Joe Lycett ruthlessly mocked the Tory government at the Commonwealth Games opening ceremony in Birmingham.
The Brummie comedian didn’t hold back as he introduced a group of Commonwealth athletes during Thursday’s ceremony (28 July).
“I’m going to do something now that the British government doesn’t always do, and welcome some foreigners, this time from the region of Asia,” Lycett said, resplendent in a pink tracksuit with frilly sleeves.
Following his jibe he later tweeted at home secretary Priti Patel, saying it was “just a bit of banter”.
— Joe Lycett (@joelycett) July 28, 2022
Patel and the Tory government have fielded intense criticism over their anti-refugee Nationality and Borders Act, which seeks to clamp down on refugees who arrive by means deemed illegal.
There has also been heavy pushback against a deal to send refugees who arrive via the English Channel to Rwanda. Legal challenges stopped the first scheduled flight from departing for the African nation, but the party – including both leadership candidates, Rishi Sunak and Liz Truss – have vowed to press on.
While Lycett brought humour to the Commonwealth Games opening ceremony, Olympic diver Tom Daley also used his appearance to make a powerful point.
Daley ran in to an audience of thousands of people holding the Queen’s baton while the inclusive Progress Pride flag flew behind him.
He was joined by members of Commonwealth countries where homosexuality is criminalised, such as Jamaica and Pakistan.
The Olympic athlete’s appearance highlighted a troubling fact: that 35 of the 56 member Commonwealth member states criminalise same-sex relations.
Tom Daley carried the Queens baton to support LGBTQ+ rights. (Credit: Elsa/Getty Images)
Daley has been an outspoken advocate and champion for LGBTQ+ rights. Ahead of the ceremony, he announced a BBC One documentary titled Illegal to Be Me, which will show him travelling to Commonwealth countries to see what the sporting world can do for LGBTQ+ rights.
“Seven Commonwealth nations have a maximum penalty of life imprisonment under laws imposed by Britain in the 19th century when it was the colonial power,” said Daley.
Hours before the opening ceremony, a protest was held at Aston Hall in Birmingham to highlight the issue.
It was attended by LGBTQ+ people from Commonwealth countries and their allies. Protestors sang a song crying for justice singing “we love equality and homosexuality” as they held banners and signs calling for change.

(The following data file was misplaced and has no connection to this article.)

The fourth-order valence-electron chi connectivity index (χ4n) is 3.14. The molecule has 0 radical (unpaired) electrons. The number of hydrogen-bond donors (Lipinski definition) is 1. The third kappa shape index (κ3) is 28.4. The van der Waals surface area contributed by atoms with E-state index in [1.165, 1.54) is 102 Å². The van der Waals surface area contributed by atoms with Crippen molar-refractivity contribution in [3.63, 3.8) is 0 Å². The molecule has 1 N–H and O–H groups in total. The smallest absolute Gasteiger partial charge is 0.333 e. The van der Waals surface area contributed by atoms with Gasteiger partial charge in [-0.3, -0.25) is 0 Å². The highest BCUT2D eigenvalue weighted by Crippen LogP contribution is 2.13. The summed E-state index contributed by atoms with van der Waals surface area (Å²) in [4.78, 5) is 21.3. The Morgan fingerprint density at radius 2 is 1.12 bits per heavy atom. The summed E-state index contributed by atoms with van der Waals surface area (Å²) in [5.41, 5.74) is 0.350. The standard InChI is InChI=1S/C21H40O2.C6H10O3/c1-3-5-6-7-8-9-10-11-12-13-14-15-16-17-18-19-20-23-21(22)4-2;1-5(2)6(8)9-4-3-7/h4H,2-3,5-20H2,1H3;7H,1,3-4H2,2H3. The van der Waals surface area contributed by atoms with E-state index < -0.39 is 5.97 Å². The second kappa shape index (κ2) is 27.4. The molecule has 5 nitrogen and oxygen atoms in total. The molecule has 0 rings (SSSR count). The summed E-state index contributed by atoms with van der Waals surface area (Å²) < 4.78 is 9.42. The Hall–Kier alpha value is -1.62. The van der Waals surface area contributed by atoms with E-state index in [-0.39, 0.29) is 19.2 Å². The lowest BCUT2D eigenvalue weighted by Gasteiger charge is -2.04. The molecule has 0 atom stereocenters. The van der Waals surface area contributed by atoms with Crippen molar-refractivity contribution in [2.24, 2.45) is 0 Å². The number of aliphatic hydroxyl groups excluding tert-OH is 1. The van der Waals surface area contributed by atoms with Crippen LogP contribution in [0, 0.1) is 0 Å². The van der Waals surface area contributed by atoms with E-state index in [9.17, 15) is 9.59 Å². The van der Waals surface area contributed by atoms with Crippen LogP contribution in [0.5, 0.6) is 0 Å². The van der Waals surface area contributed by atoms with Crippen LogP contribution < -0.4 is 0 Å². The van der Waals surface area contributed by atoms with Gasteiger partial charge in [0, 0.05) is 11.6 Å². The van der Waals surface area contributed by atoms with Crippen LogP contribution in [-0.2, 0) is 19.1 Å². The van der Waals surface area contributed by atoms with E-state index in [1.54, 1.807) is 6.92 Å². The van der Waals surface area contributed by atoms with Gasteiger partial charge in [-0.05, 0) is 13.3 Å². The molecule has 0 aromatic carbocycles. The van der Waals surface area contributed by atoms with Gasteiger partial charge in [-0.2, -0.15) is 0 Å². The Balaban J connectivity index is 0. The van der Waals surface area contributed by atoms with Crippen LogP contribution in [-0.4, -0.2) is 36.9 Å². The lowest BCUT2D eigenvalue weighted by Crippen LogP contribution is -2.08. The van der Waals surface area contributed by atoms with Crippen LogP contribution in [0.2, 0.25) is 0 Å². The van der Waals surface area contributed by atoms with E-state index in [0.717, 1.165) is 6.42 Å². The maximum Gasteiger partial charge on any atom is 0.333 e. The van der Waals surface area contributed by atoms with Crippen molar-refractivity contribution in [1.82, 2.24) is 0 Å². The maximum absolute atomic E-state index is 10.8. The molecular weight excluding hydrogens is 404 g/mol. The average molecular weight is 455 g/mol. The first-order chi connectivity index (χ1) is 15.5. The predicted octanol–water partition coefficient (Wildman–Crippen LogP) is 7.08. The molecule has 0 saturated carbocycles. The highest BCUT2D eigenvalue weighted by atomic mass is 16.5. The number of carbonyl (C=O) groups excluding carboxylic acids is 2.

Peter Tatchell, director of the human rights organisation the Peter Tatchell Foundation, led the protest.
He said that the Commonwealth Games stating that it’s “open to everyone” is “impossible”, as many Commonwealth athletes who identify as LGBTQ+ “would be jailed, not selected – no matter how good they were.”
LGBTQ+ people from the Commonwealth gathered to protest the games. (Credit: Peter Tatchell)
Tatchell added: “The Commonwealth Secretariat colludes with homophobia. It has sold out LGBT+ communities across the Commonwealth. The secretary general, Baroness Scotland, has shown no leadership; failing to speak out publicly against the current intensified persecution of LGBTs in Ghana, Cameroon, Nigeria and Uganda.”
These words hold true, as recently three gay men were sentenced to death by stoning in northern Nigeria.
In Ghana the LGBTQ+ community has endured so much disdain and torture that organisations have teamed up to sue the government for human rights violations.
Tatchell noted that LGBTQ+ people in Commonwealth countries have “no legal protection against discrimination in employment, housing, education, health care and the provision of good and services.”
He added that this blatant disregard for LGBTQ+ people “makes a mockery of Commonwealth values and the human rights principles of the Commonwealth Charter”.
As day one of games kick off on Friday (29 July) Daley and Tatchell urged people to remember the violent homophobia that plagues more than 62 per cent of the member states of the Commonwealth.
Daley said: “Every single person should be free to live their true authentic self, no matter where they are born or who they are. We must all keep working until everyone is free and equal.”